The Cousins ("Les Cousins") were the superstars of this milieu, a Brussels-bred Ventures-with-vocals who just about defined Belgian rock & roll in the early 1960s, holding their own against the superstars (Johnny, Jacques, Sylvie, Les Chats Sauvages) who emanated from Paris. At YouTube you can savor a few of their videos. I especially appreciate the one that shows them performing their hit "Kana Kapila" (lyrics in tiki-lounge Hawaiian) in an indisputably authentic Belgian beer mill:
There is a deep poignancy to the Cousins warbling something like "Woman, come, let's make music quick" in the ancient language of the South Seas, while behind them Jojo, a sèche dangling from his kisser, pours out glass after glass of Stella.
The Narval's--addicted, like so many francophones, to the génitif saxon--boldly decided not to display their instruments, instead choosing to pose in the most modern setting they could think of: across the river from the Liège Holiday Inn. Their modernity may indeed reflect the fact that they postdated their colleagues by a few years, at least if I'm correct in assessing José's Nehru jacket.

Such things were occurring all over the globe, from Thailand to Latvia and from Egypt to Peru, a previously unimaginable mass of youth, gyrating frantically, enthusiastically grooming, grinning and finger-popping, wiping their 45s on their sleeves, mispronouncing English words--while their grave and beaten elders shook their heads and muttered imprecations. How did this happen, and why, and how is it possible that, nearly fifty years later, a version of it persists?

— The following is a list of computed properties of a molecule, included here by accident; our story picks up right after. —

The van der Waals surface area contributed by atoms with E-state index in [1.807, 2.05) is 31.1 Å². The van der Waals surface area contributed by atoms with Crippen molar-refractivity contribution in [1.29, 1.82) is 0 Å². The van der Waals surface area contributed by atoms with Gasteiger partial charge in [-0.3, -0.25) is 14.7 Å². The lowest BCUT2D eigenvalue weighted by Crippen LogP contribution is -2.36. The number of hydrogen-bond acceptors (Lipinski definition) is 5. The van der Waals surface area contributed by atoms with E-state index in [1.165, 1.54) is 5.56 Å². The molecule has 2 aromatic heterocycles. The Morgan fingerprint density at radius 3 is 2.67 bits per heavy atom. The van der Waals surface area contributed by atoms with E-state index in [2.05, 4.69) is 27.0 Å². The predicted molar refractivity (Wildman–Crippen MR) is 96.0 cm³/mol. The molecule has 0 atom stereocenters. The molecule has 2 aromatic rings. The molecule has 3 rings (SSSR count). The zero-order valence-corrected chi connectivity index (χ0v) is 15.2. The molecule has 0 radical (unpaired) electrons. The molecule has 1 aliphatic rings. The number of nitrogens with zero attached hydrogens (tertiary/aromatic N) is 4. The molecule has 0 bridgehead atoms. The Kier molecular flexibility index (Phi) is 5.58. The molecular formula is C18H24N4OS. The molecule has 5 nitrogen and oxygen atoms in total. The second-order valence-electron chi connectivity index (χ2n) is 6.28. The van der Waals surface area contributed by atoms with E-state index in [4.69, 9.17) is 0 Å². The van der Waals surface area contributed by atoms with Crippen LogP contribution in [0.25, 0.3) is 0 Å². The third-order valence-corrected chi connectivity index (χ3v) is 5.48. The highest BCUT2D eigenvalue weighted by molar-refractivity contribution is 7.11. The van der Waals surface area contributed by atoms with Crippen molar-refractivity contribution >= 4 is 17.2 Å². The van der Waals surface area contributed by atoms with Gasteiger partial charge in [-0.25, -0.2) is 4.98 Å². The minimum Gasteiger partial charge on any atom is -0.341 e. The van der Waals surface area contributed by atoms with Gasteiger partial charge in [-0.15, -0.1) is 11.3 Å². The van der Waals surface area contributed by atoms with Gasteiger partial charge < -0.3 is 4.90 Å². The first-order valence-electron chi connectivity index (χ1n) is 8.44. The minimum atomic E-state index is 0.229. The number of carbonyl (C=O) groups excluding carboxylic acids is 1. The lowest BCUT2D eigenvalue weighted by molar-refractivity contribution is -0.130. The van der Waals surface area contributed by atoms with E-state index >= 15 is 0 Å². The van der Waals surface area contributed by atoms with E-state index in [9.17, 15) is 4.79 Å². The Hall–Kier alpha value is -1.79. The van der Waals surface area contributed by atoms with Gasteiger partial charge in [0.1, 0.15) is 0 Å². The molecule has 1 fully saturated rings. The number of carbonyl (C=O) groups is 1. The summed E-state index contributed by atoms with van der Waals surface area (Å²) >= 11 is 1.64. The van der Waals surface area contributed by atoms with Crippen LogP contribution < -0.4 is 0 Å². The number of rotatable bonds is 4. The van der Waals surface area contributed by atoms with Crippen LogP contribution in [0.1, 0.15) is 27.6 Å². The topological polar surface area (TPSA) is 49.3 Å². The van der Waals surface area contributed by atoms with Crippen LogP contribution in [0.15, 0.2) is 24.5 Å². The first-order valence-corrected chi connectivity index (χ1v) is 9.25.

Monday, March 24, 2008

Unpacking My Library

Yes, we're back. Sorry that postings have been so erratic of late, but I just went through an overwhelming week of cleaning the Augean stables, followed by moving. (Faithful readers will note that I moved only a month ago. Let's just say the task came in two parts, of which this was the larger by far.) As a consequence, I have my entire library together in one place again. This is no small matter.

I have a very large library by most normal standards, have seemingly arranged my life in order to acquire as many books as possible--I worked for three years right out of college in a large secondhand bookstore, then for a literary review where I raided the mailbag on a daily basis, and spent much of my free time in book barns and flea markets. Meanwhile I've moved around, often; only once did I live in a single place for as long as ten years (and it was possibly the rattiest of all my residences). I lived in New York City in that bygone era when as soon as you got a $20 raise you'd move to a slightly bigger apartment. My older friends probably still suffer joint aches from helping carry my hundred boxes up to sixth-floor walk-ups.

But after living in smallish apartments for decades I just spent seven years in a house with a full-size attic, and everything went to hell. Books entered my house under cover of night, from the four winds, smuggled in by woodland creatures, and then they never left. Now that I have moved again--into a house that's not necessarily smaller but that I am determined to keep from being choked with books like kudzu--I have just weeded out no fewer than twenty-five (25) boxes worth: books I won't read and don't need, duplicates, pointless souvenirs. I discovered that I owned no fewer than five copies of André Breton's Nadja, not even all in different editions. I owned two copies of St. Clair McKelway's True Tales from the Annals of Crime & Rascality, identical down to the mylar around the dust jacket. I had books in three languages I don't actually read. Etcetera. It was time to end the madness.